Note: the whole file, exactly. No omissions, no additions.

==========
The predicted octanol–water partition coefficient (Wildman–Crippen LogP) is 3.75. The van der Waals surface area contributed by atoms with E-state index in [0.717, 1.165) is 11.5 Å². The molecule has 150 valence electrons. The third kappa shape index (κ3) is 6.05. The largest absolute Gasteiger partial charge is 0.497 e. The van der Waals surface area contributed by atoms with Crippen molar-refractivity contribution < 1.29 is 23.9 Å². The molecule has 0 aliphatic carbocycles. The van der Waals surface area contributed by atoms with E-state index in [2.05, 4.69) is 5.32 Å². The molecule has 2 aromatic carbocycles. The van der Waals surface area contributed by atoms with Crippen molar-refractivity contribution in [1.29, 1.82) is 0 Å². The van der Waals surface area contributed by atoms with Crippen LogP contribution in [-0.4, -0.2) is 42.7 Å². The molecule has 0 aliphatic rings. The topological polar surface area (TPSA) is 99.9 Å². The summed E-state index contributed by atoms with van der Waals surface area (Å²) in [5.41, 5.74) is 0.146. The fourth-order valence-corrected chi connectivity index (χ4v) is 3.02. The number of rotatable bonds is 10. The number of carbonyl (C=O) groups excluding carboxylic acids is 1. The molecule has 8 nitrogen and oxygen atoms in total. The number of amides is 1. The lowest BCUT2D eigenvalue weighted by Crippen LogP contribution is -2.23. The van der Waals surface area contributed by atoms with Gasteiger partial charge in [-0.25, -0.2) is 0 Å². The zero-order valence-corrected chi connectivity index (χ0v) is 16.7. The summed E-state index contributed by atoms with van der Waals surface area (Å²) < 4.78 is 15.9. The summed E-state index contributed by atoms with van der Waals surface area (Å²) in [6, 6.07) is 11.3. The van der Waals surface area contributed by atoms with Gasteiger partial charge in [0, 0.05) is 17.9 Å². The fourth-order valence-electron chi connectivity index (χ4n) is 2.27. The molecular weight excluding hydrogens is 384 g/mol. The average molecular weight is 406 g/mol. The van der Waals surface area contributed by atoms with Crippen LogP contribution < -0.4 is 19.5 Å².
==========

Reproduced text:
The predicted octanol–water partition coefficient (Wildman–Crippen LogP) is 3.75. The van der Waals surface area contributed by atoms with E-state index in [0.717, 1.165) is 11.5 Å². The molecule has 150 valence electrons. The third kappa shape index (κ3) is 6.05. The largest absolute Gasteiger partial charge is 0.497 e. The van der Waals surface area contributed by atoms with Crippen molar-refractivity contribution < 1.29 is 23.9 Å². The molecule has 0 aliphatic carbocycles. The van der Waals surface area contributed by atoms with E-state index in [2.05, 4.69) is 5.32 Å². The molecule has 2 aromatic carbocycles. The van der Waals surface area contributed by atoms with Crippen molar-refractivity contribution in [1.29, 1.82) is 0 Å². The van der Waals surface area contributed by atoms with Crippen LogP contribution in [-0.4, -0.2) is 42.7 Å². The molecule has 0 aliphatic rings. The topological polar surface area (TPSA) is 99.9 Å². The summed E-state index contributed by atoms with van der Waals surface area (Å²) in [5.41, 5.74) is 0.146. The fourth-order valence-corrected chi connectivity index (χ4v) is 3.02. The number of rotatable bonds is 10. The number of carbonyl (C=O) groups excluding carboxylic acids is 1. The molecule has 8 nitrogen and oxygen atoms in total. The number of amides is 1. The lowest BCUT2D eigenvalue weighted by Crippen LogP contribution is -2.23. The van der Waals surface area contributed by atoms with Gasteiger partial charge in [-0.25, -0.2) is 0 Å². The zero-order valence-corrected chi connectivity index (χ0v) is 16.7. The summed E-state index contributed by atoms with van der Waals surface area (Å²) < 4.78 is 15.9. The summed E-state index contributed by atoms with van der Waals surface area (Å²) in [6, 6.07) is 11.3. The van der Waals surface area contributed by atoms with Gasteiger partial charge in [0, 0.05) is 17.9 Å². The fourth-order valence-electron chi connectivity index (χ4n) is 2.27. The molecular weight excluding hydrogens is 384 g/mol. The average molecular weight is 406 g/mol. The van der Waals surface area contributed by atoms with Crippen LogP contribution < -0.4 is 19.5 Å².